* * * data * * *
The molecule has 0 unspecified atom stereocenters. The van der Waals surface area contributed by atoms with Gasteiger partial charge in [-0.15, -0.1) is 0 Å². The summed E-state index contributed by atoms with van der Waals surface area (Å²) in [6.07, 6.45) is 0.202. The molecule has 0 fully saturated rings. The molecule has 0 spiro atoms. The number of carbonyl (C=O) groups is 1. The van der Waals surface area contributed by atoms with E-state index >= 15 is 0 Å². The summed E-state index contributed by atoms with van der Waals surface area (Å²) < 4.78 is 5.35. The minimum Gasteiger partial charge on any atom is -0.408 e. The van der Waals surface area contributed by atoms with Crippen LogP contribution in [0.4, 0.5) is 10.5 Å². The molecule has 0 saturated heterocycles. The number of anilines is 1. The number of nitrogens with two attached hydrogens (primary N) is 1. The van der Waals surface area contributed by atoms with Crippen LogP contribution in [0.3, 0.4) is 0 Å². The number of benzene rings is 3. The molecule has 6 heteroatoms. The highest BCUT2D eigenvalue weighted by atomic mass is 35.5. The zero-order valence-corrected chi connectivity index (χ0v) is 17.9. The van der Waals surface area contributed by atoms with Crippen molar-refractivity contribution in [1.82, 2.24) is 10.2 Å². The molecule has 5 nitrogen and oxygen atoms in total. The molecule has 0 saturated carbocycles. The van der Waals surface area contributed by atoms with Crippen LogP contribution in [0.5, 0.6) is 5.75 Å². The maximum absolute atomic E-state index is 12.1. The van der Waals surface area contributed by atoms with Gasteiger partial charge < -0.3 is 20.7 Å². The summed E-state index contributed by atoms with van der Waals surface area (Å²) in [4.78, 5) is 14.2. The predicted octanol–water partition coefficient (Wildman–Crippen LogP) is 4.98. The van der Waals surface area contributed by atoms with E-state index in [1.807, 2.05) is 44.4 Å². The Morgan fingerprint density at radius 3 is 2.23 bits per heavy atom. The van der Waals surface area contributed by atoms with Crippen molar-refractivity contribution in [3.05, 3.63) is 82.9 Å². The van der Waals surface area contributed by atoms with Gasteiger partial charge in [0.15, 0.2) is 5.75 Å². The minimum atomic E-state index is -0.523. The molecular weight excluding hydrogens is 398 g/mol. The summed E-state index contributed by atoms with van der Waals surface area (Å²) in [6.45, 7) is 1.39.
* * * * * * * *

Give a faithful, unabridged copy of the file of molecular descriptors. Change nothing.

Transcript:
The molecule has 0 unspecified atom stereocenters. The van der Waals surface area contributed by atoms with Gasteiger partial charge in [-0.15, -0.1) is 0 Å². The summed E-state index contributed by atoms with van der Waals surface area (Å²) in [6.07, 6.45) is 0.202. The molecule has 0 fully saturated rings. The molecule has 0 spiro atoms. The number of carbonyl (C=O) groups is 1. The van der Waals surface area contributed by atoms with E-state index >= 15 is 0 Å². The summed E-state index contributed by atoms with van der Waals surface area (Å²) < 4.78 is 5.35. The minimum Gasteiger partial charge on any atom is -0.408 e. The van der Waals surface area contributed by atoms with Crippen LogP contribution in [0.4, 0.5) is 10.5 Å². The molecule has 0 saturated heterocycles. The number of anilines is 1. The number of nitrogens with two attached hydrogens (primary N) is 1. The van der Waals surface area contributed by atoms with Crippen LogP contribution in [0.3, 0.4) is 0 Å². The number of benzene rings is 3. The molecule has 6 heteroatoms. The highest BCUT2D eigenvalue weighted by atomic mass is 35.5. The zero-order valence-corrected chi connectivity index (χ0v) is 17.9. The van der Waals surface area contributed by atoms with Crippen molar-refractivity contribution in [1.82, 2.24) is 10.2 Å². The molecule has 5 nitrogen and oxygen atoms in total. The molecule has 0 saturated carbocycles. The van der Waals surface area contributed by atoms with Crippen LogP contribution in [0.5, 0.6) is 5.75 Å². The maximum absolute atomic E-state index is 12.1. The van der Waals surface area contributed by atoms with Gasteiger partial charge < -0.3 is 20.7 Å². The summed E-state index contributed by atoms with van der Waals surface area (Å²) in [4.78, 5) is 14.2. The predicted octanol–water partition coefficient (Wildman–Crippen LogP) is 4.98. The van der Waals surface area contributed by atoms with E-state index in [1.807, 2.05) is 44.4 Å². The Morgan fingerprint density at radius 3 is 2.23 bits per heavy atom. The van der Waals surface area contributed by atoms with Crippen molar-refractivity contribution in [3.05, 3.63) is 82.9 Å². The van der Waals surface area contributed by atoms with Gasteiger partial charge in [0.15, 0.2) is 5.75 Å². The minimum atomic E-state index is -0.523. The molecular weight excluding hydrogens is 398 g/mol. The summed E-state index contributed by atoms with van der Waals surface area (Å²) in [6.45, 7) is 1.39.